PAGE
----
Following the catastrophic flooding in Libya in early September, which primarily affected the eastern regions of the country, some hoped and anticipated that the country’s long-standing political divisions could be set aside.
However, one month on from the disaster, which is believed to have claimed the lives of up to 20,000 people in Derna, rival political factions are continuing to exploit the calamity for personal gain.
Khalifa Haftar, the warlord that controls most of eastern Libya, has leveraged the crisis to attempt to strengthen his control amidst the country’s ongoing political deadlock between the House of Representatives (HoR) in the east and the internationally-recognised Government of National Unity (GNU) in the west.
In late September, Haftar visited Moscow for talks with Russian President Vladimir Putin. Russia has had close relations with Haftar for years, and the Russian deputy minister of defence had visited Haftar in the immediate aftermath of the floods.
Moscow has also exerted growing influence over Haftar and Libya via the Wagner mercenary group.
Just a week before Haftar’s trip to Russia, the Libyan National Army (LNA) leader had met with the Commander of the United States Africa Command (AFRICOM) Michael Langley in Benghazi during his visit to Libya to coordinate humanitarian aid.
In light of Haftar’s growing ties with Moscow over the past few years, questions remain as to why communications have also continued with the US.
Sami Hamdi, the editor-in-chief of the International Interest, stated in an interview with The New Arab that the meetings demonstrate the persistent international consensus that Haftar is the de facto authority in the east.
“Haftar continues to be perceived as a pragmatic agent. The United States implicitly endorsed his plan to seize the capital in 2019, and despite his ties to Russia, there is a sense that he can be won over,” Hamdi explained.
Jalel Harchaoui, an associate fellow at the Royal United Services Institute, asserts that Haftar’s deliberate efforts to strengthen his ties with Moscow, whether through the continued covert presence of the Wagner Group or official engagement with Russia’s defence ministry, demonstrate his conviction that the potential benefits outweigh the potential disadvantages.
According to Harchaoui, Haftar has intensified these efforts since August.
“It’s important to emphasise that Russia’s assistance to Haftar rarely comes without financial demands. Haftar is always required to cover the expenses incurred by the Russians active on Libyan soil – in military and other domains,” he explained.
“Haftar’s motivation for cultivating a closer relationship with Russia is rooted in concerns about the long-term prospects of his family rule and the durability of its entrenchment in power beyond his own lifetime, given his age of 80 and deteriorating health,” he added.
On the other hand, Hamdi said that Haftar’s visit to Moscow could be a power play.
“Haftar is notoriously stubborn as a political actor and is considered a source of frustration among his international allies. He is dissatisfied at being seen as part of a Russia camp and ideally seeks to leverage the US and Russia against each other to secure individual gains that help him disrupt domestic attempts to sideline him politically,” Hamdi said.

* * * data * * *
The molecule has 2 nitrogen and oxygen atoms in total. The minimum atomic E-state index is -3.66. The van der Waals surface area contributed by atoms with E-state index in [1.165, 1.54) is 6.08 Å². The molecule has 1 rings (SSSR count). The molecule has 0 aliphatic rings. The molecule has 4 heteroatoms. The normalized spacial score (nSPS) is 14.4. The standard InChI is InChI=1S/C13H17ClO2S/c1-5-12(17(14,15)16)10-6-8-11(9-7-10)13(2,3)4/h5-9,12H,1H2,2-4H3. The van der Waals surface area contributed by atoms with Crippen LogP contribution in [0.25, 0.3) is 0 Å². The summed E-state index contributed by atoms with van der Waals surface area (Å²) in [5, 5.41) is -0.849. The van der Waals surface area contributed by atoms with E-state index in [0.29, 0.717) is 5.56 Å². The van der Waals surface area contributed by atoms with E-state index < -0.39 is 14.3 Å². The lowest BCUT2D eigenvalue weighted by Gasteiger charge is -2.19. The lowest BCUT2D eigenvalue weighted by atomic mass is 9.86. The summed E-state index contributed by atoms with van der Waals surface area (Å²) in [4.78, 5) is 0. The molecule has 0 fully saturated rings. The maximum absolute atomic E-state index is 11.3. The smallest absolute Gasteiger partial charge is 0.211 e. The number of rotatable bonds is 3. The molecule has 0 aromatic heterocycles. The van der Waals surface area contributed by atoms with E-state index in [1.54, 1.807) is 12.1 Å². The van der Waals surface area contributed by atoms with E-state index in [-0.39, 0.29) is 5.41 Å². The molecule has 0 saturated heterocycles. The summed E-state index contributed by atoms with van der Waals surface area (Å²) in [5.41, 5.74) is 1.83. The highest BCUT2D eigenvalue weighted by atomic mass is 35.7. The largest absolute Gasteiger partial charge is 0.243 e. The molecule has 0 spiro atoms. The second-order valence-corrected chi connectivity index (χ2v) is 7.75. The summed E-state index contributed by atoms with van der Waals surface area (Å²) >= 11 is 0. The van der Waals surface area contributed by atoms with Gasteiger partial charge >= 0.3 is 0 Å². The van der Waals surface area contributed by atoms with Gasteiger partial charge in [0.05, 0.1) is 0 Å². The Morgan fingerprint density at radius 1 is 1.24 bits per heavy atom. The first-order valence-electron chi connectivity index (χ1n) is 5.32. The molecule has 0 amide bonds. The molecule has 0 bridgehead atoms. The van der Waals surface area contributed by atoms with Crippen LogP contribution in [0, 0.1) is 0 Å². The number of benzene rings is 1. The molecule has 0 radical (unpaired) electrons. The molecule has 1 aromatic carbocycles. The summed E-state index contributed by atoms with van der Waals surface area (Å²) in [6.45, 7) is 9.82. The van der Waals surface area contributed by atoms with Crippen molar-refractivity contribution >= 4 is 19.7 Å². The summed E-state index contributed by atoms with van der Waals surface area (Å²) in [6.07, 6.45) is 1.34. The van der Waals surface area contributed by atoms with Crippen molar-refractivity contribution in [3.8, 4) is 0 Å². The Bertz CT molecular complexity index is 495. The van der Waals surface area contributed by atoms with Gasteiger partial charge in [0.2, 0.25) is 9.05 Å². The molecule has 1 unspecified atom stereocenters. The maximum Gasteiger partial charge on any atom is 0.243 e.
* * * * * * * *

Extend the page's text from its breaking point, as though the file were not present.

Commenting on Haftar’s international relationships, Harchaoui argued that for Haftar, “relying on NATO nations, especially the US, comes with acute uncertainties, particularly in the context of persistent discussions about credible elections”.
“Haftar likely assesses a limited chance for himself or one of his sons to secure the presidency through democratic means,” Harchaoui told The New Arab. “In light of these considerations, deepening his reliance on authoritarian Russia appears to be a rational choice.”
The sequence of events, marked by four pivotal meetings, mirrors this evolving dynamic since August.
During the first meeting on 22 August, the Russian Defence Ministry assured the Haftars of its commitment to maintaining firm control over its clandestine presence in Libya, irrespective of the disputes between the Russian state and the Wagner Group, whose leader Yevgeny Prigozhin was killed on 23 August following a failed mutiny attempt in June .
“Moreover, the Russian Defence Ministry extended offers of weaponry, equipment, and ammunition as well as new training programmes, including for Haftar’s navy. The Russian armed forces seized that opportunity to reiterate its long-dated interest in establishing a permanent naval base in Libya,” Harchaoui explained.
A subsequent visit in September by the same deputy defence minister, accompanied this time by a senior Russian official, following the catastrophic events in Derna, demonstrated Russia’s determination to secure increased commitments from the Haftar family.
“It is probable that [US officials] privately cautioned Haftar against intensifying his ties with Russia,” Harchaoui said.
“However, Haftar’s approval of an official visit to Moscow shortly thereafter consolidated the growing proximity between the Libyan leader and Russia. This will almost certainly result in an expansion of Russia’s military presence in Libya, disregarding Washington’s objections,” he added.
“One could argue that Russia is taking advantage of the US’s perceived leniency by wagering that the Biden administration will not respond firmly to its actions in Libya, especially in the context of the ongoing US presidential campaign, which is expected to continue until November 2024.”